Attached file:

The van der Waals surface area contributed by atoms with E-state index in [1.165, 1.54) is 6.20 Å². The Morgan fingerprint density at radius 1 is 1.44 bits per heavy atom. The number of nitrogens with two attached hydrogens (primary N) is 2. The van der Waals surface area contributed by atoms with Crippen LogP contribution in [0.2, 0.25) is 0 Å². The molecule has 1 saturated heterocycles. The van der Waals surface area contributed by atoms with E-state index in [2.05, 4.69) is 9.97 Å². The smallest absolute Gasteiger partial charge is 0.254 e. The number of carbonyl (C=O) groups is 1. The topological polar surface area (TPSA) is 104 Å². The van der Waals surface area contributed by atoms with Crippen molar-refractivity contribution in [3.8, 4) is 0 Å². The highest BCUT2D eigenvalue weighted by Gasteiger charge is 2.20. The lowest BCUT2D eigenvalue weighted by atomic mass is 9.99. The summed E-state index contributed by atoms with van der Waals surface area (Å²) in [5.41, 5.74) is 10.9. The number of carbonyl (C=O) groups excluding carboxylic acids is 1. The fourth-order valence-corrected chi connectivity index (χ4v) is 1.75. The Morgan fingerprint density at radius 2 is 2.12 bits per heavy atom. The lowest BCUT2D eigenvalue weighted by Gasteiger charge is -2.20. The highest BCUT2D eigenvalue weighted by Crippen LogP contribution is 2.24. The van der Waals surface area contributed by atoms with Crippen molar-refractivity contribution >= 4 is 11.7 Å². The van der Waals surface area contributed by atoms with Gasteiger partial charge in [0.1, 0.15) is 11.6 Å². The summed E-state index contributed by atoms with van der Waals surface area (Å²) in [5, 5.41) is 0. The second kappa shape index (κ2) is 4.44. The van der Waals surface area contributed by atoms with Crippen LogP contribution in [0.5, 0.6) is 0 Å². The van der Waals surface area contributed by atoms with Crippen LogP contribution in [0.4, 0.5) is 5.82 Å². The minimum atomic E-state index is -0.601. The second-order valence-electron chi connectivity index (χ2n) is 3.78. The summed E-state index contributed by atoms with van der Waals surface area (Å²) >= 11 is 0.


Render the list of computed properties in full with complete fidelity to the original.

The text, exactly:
The van der Waals surface area contributed by atoms with E-state index in [1.165, 1.54) is 6.20 Å². The Morgan fingerprint density at radius 1 is 1.44 bits per heavy atom. The number of nitrogens with two attached hydrogens (primary N) is 2. The van der Waals surface area contributed by atoms with Crippen LogP contribution in [0.2, 0.25) is 0 Å². The molecule has 1 saturated heterocycles. The van der Waals surface area contributed by atoms with E-state index in [2.05, 4.69) is 9.97 Å². The smallest absolute Gasteiger partial charge is 0.254 e. The number of carbonyl (C=O) groups is 1. The topological polar surface area (TPSA) is 104 Å². The van der Waals surface area contributed by atoms with Crippen molar-refractivity contribution in [3.8, 4) is 0 Å². The highest BCUT2D eigenvalue weighted by Gasteiger charge is 2.20. The lowest BCUT2D eigenvalue weighted by atomic mass is 9.99. The summed E-state index contributed by atoms with van der Waals surface area (Å²) in [5.41, 5.74) is 10.9. The number of carbonyl (C=O) groups excluding carboxylic acids is 1. The fourth-order valence-corrected chi connectivity index (χ4v) is 1.75. The Morgan fingerprint density at radius 2 is 2.12 bits per heavy atom. The lowest BCUT2D eigenvalue weighted by Gasteiger charge is -2.20. The highest BCUT2D eigenvalue weighted by Crippen LogP contribution is 2.24. The van der Waals surface area contributed by atoms with Crippen molar-refractivity contribution >= 4 is 11.7 Å². The van der Waals surface area contributed by atoms with Gasteiger partial charge in [0.1, 0.15) is 11.6 Å². The summed E-state index contributed by atoms with van der Waals surface area (Å²) in [5, 5.41) is 0. The second kappa shape index (κ2) is 4.44. The van der Waals surface area contributed by atoms with Crippen LogP contribution in [0.5, 0.6) is 0 Å². The van der Waals surface area contributed by atoms with Crippen LogP contribution in [0.4, 0.5) is 5.82 Å². The minimum atomic E-state index is -0.601. The second-order valence-electron chi connectivity index (χ2n) is 3.78. The summed E-state index contributed by atoms with van der Waals surface area (Å²) >= 11 is 0.